Kenya could have sugar made from sorghum in the near future thanks to a discovery by researchers who advocate for the adoption of the crop due to its first maturing, high yielding nature and which could provide an alternative to the already strained sugarcane.
Dubbed the sweet sorghum due to its high sugar content, the variety is a favourite among livestock due to its sweet tasting stalks, to beer companies who use it to process beers and act as food sweetener while in the developing countries, it is used as syrup on pancakes,cornmeals and other cereals.
Sweet sorghum matures in three to four months compared to sugarcane that takes between 12 to 24 months with its leafy plant growing upto five metres tall. The crop could unlock the food insecurity maze in the country as it has ideal growing conditions for arid and semi arid areas. It for example requires some 3,000 cubic metres of water per hectare compared to 30,000 to 50,000 cubic meters for sugarcane and 8,000 cubic meters for maize.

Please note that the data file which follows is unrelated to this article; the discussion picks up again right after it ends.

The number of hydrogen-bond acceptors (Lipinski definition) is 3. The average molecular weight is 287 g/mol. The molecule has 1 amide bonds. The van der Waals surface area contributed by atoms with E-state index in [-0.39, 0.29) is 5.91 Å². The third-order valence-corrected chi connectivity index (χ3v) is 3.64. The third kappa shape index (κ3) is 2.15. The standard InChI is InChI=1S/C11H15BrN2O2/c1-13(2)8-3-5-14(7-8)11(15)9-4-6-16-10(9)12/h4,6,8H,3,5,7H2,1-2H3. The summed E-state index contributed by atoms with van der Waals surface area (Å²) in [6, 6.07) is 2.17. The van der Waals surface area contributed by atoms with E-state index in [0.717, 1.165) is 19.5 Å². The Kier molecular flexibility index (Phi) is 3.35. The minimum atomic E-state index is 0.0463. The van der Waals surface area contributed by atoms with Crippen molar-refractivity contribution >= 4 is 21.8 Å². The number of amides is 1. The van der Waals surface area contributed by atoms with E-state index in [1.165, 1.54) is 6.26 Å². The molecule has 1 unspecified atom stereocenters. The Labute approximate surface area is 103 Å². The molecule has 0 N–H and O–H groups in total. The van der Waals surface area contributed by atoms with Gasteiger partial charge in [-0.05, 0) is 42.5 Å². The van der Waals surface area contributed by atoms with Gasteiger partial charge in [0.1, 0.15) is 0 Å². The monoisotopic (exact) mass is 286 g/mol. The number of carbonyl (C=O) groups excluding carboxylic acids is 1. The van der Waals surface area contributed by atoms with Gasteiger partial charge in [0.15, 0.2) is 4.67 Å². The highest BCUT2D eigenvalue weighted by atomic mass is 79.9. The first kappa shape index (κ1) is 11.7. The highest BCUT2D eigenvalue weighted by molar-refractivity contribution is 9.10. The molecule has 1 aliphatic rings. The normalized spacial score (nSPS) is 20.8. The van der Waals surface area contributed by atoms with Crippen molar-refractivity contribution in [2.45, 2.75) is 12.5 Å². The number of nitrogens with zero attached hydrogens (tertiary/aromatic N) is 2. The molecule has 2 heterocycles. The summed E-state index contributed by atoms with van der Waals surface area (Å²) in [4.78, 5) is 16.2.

Researchers at the Jomo Kenyatta University of Agriculture and Technology who are the brains behind the project say beside its sweeteners role it can also be used as bio ethanol and fodder. The grain sorghum has been used commercially by the ethanol industry due to its equal ethanol yield as corn.
But the greatest step by JKUAT researchers is to crystallize the sorghum syrup into sugar. “We are exploring the possibilities of making crystal sugar since it has more of glucose and fructose used as sweeteners,”said Dr. Daniel Sila a seniro lecturer and lead researcher at JKUAT in an earlier interview.
Already the project is being trialed in North Eastern, Nyanza and Eastern areas. The next step for the institution is to now roll it out en masse through partnering with local seed companies to handle seed multiplication. Already firms like Unga Limited and East African Breweries have expressed interest in the venture and has promised they will buy from farmers once full commercialization kicks off.
Commercial adoption of sweet sorghum could see Kenya emulate countries like India where the stalks of the sorghum are used for producing bio fuel by squeezing the juice and then fermenting it into ethanol.